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We are pleased to release the 2018 GroFin Impact Report

Posted By Shailen Neewoor, GroFin, Friday, August 16, 2019

"Famous rock musician and philanthropist Bono once remarked that impact investing is an excuse for good people doing bad deals. We would argue that GroFin is about good people doing real deals. GroFin has invested nearly $340 million in 708 small and growing businesses (SGBs) and in doing so helped them to sustain over 28,000 jobs. These deals might not hit the headlines or generate “alpha returns”, but they do deliver real impact alongside positive financial returns,” Guido Boysen, GroFin CEO.

This year we have changed the format of our annual Impact Report by adopting the Integrated Reporting guidelines. This brings GroFin in-line with global best-practice to report on how we create value by leveraging the various forms of capital at our disposal. This framework enables us to look at the business in an integrated way.

The report provides as an overview of the following:

  • GroFin’s business model and strategy
  • Our biggest accomplishments during the past year
  • The financial performance and impact generated by each of our six active Funds
  • The successes of our clients and how they are changing lives in the communities where they operate.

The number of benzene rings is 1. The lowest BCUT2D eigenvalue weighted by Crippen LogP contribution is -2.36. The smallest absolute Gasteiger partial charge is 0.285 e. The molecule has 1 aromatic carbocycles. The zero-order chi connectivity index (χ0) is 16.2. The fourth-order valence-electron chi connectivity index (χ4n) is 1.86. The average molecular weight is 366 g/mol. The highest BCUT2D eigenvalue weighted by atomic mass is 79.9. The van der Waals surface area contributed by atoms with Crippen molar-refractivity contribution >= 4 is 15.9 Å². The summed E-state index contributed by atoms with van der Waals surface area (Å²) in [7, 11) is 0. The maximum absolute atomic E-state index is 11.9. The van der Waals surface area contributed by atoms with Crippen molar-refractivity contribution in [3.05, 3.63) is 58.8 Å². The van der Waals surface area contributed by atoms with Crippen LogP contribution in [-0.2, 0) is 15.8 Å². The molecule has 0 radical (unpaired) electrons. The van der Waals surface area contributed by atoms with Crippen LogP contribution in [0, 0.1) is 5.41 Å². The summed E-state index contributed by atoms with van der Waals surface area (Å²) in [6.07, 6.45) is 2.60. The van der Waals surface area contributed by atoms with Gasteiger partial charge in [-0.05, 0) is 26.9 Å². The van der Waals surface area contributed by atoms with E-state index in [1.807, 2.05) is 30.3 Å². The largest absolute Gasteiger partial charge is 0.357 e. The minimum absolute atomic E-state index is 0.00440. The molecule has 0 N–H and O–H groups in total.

We are forever grateful to our clients, investors, funders, partners, and staff without whom our success and impact would not have been possible.

Visit the report website

Download the report

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Bridging the Skills Gap - Successful Private Sector-Led Initiatives

Posted By Christiane Rudolph, Deutsche Investitions und Entwicklungsgesellschaft (DEG), Friday, September 30, 2016
Updated: Friday, September 30, 2016

World Bank Group and DEG Session in Washington, October 5 2016

 

Bridging the Skills Gap - Successful Private Sector-Led Initiatives

The World Bank Jobs Group and DEG, the German Development Finance Institution, invite to a joint session on Bridging the Skills Gap. The cases discussed in the session are part of the study “Bridging the skills gaps in developing countries: A practical guide for private sector companies, published by DEG. The study provides companies with a tool to pursue meaningful developmental and business activities to close skills gaps. The practical relevance of the study is supported by a three-step approach based on theory, practical examples, and field testing.

Date: Wednesday, October 5 2016

Time: 3:00 - 4:30 PM

Location: Washington, DC. World Bank, Room C2-131, MC Building,1818 H St NW, Washington, DC 20433

 

Background on joint session

More than 200 million people are looking for jobs globally. Simultaneously, companies are facing difficulties filling vacant positions or finding suitably skilled staff. These skills gaps – the difference between the skills needed for a job and the capabilities of the workforce – not only represent a major constraint for businesses, but also for social and economic development.

The joint session will focus on:

-       Demonstrating the economic benefits of addressing the workforce skills gaps via the private sector;